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Boromir strode with a sure step and high head into the Tower Hall of the Citadel. The cavernous room was as he remembered it: stark with its black pillars, white marble, and gold paint, shafts of light shining between the columns. His boots echoed quietly. “Greetings, Father.”
“Boromir! My son! You have been sorely missed.” Dismissing his advisor, the Steward rose from his Chair and walked quickly to embrace his son. His fur-lined cloak was rough on Boromir’s face.
“I missed you among the heraldry.”
“I apologize, but I was called upon to resolve an urgent matter with my councilor. I must say I prefer this quieter greeting where a father can embrace his son as he wishes.” Leaning back, he said, “You look well. What news do you bring?”
“War follows my footsteps, but I escaped the Anduin to bring a promise of victory for Minas Tirith.”
“War?” Denethor nodded. “I know of the stirrings in the East. How long until they are at our doorstep?”
“A matter of weeks, I judge.” His father’s fingers clutched his arms firmly.
“There is time, then, to send a messenger to Rohan. Their spears will be welcome.”
“The Orcs will not be long in arriving, but Rohan will be long in answering. Hordes of fell creatures attack their fields even now. We may soon hear their call for aid.”
“So Gondor will face her darkest hour alone,” Denethor said grimly.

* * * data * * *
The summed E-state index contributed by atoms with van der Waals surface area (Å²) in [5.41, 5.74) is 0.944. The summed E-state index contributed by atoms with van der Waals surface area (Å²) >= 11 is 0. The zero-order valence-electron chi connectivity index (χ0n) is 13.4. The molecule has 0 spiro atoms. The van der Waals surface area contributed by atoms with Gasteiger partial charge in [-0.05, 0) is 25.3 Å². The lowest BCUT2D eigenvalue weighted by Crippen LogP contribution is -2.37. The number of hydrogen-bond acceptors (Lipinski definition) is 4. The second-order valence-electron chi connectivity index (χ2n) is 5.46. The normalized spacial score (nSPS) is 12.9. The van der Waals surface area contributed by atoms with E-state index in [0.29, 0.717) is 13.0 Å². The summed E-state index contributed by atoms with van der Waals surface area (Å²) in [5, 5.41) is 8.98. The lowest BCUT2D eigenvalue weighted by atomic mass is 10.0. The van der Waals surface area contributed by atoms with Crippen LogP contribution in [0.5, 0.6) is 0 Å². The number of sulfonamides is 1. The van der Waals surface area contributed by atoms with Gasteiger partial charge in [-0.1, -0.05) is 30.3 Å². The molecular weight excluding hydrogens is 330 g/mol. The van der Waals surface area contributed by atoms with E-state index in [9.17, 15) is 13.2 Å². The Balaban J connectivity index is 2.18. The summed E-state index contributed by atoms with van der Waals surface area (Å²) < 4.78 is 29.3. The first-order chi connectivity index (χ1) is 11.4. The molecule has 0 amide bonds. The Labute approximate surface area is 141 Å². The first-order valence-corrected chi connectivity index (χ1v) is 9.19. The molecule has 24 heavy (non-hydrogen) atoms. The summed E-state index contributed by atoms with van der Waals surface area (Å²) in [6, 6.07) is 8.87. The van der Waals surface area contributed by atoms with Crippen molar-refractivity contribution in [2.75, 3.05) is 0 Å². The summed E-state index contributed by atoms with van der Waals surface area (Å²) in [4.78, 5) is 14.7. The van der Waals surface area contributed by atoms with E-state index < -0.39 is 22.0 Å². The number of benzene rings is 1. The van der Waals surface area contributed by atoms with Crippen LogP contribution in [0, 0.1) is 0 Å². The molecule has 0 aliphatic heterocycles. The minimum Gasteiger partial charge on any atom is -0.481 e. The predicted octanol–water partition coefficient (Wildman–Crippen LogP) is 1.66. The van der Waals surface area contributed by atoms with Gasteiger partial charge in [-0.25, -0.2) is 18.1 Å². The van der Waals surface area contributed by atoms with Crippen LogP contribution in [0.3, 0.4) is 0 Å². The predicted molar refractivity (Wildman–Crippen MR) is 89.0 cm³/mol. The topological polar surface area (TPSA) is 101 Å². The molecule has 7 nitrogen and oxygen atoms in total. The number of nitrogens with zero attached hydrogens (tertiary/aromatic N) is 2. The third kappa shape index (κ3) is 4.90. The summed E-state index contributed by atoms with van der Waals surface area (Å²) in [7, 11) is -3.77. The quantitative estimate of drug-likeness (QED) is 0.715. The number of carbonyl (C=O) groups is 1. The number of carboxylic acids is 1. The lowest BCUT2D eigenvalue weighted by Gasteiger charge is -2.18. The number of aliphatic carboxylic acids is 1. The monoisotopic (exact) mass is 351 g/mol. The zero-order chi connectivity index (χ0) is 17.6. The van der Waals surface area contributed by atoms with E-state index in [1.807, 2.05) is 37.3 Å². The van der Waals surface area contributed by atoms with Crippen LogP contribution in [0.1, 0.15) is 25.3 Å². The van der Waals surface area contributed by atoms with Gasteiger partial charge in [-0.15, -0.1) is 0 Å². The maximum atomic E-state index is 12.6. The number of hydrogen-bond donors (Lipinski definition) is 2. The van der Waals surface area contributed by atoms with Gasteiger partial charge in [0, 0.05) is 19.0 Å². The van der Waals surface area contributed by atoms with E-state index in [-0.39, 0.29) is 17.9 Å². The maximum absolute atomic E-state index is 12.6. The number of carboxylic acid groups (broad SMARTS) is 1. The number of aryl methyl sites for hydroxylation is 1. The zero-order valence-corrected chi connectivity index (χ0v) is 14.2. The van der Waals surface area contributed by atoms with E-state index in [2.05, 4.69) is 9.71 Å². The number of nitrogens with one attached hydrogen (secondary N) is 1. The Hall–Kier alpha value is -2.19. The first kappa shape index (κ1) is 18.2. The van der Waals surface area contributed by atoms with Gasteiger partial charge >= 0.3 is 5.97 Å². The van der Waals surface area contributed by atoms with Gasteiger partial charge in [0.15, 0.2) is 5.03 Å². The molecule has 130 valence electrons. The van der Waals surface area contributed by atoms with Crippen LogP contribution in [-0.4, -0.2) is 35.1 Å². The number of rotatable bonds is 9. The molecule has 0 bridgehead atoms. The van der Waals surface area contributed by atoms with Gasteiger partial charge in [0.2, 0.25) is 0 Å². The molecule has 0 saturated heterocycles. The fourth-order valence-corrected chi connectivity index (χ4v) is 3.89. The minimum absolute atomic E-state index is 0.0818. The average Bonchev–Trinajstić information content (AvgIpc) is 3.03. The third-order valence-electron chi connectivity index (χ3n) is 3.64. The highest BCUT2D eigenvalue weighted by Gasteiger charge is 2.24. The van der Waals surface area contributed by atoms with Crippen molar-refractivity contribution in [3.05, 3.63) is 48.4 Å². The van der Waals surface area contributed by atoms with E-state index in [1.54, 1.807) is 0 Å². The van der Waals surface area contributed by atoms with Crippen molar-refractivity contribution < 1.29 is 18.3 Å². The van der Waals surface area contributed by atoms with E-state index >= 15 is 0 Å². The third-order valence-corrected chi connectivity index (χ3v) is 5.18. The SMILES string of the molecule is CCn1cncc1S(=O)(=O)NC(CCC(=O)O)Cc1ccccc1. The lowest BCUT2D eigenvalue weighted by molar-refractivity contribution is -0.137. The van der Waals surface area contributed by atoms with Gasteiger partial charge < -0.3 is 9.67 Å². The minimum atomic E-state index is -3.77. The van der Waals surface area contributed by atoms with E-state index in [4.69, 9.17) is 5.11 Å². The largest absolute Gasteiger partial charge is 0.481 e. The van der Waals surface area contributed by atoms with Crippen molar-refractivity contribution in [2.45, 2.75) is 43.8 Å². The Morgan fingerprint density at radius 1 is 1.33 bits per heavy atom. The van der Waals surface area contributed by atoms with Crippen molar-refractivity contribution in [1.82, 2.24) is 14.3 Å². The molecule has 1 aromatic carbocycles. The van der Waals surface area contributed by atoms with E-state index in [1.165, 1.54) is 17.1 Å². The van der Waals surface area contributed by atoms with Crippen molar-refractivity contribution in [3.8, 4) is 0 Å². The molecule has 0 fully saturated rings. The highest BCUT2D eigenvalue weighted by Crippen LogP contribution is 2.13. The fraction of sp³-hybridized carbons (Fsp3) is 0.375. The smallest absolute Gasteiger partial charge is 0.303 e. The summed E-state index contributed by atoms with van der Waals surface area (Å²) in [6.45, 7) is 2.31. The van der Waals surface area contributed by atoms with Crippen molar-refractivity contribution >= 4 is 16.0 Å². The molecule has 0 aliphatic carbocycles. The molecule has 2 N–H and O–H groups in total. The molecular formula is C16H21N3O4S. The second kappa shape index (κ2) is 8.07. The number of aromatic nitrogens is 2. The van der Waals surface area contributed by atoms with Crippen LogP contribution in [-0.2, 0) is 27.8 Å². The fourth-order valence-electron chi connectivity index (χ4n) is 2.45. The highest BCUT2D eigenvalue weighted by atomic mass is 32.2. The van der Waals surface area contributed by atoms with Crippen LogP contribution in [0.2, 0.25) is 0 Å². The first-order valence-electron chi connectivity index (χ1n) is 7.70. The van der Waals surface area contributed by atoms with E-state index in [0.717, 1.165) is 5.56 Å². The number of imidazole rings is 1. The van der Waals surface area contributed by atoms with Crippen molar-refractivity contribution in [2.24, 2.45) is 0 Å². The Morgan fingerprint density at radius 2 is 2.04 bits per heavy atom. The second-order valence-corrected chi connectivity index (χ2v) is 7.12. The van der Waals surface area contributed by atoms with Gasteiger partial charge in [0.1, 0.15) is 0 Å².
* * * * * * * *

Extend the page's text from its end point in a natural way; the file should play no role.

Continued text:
Boromir’s pride overflowed into his voice and his smile. “You need not fret over Gondor’s solitary stand. With such a gift as I have received, victory is assured, Father. You must trust me.”
“None can promise victory in war,” Denethor answered sternly, finally releasing him. “Death and destruction, valor and sacrifice, these we can promise. Victory? I am sure I have taught you better than to give away such promises so easily.”
Boromir looked at his father with narrowed eyes. He looked older, more tired, than when he had last seen him. “Shall I return this precious gift I bring to you?”
Denethor’s answer was not swift. As his father studied him, Boromir watched as knowledge and memory merged and his father’s eyes widened with new understanding. “Such a promise is a mighty gift.”
“Indeed, Father, it is.”
Boromir greeted his brother as he walked through the courtyard, ignoring the dead tree to his left. “Faramir, I have returned!” He surrounded his brother in a rough but heartfelt embrace.
“Well met, brother. How were your travels?”
“Long and wearisome, but I learned much that was remarkable. And received gifts more precious.” Boromir smiled broadly as he led them through the Tunnel out of the Seventh Circle. The unusually strong smell of the stables reached him even at the entrance and he sped up to reach open air more quickly. “This is the moment Gondor has long looked for. All our lives we have been trained and schooled for this moment, Faramir. And now we will step into our glory. For the mystery of the riddle is no mystery at all. I have long known the Stewards need not await a lost heir to arise and claim the throne of Gondor. The Stewards of Minas Tirith have always had the power, the wisdom, and the nobility to sit upon that throne. It is time for us to arise and claim what we have earned.”
Faramir did not respond to their old argument of Stewards and Thrones. “Master Elrond read our riddle to say this?”
Boromir looked calculatingly at Faramir. The sharp clicking of their boots echoed on the stone walls and seemed to drown out even his thoughts. He knew his brother was content with Stewardship of Gondor. But why must Faramir seek the approval of Elrond on this matter? “What concern have we for an Elf of a distant land who knows nothing of our trials and our triumphs? I have received much counsel on this matter and a gift that reveals all clearly. We need only to show our Enemy what we already know. You will see. Or do you not trust me, Faramir?”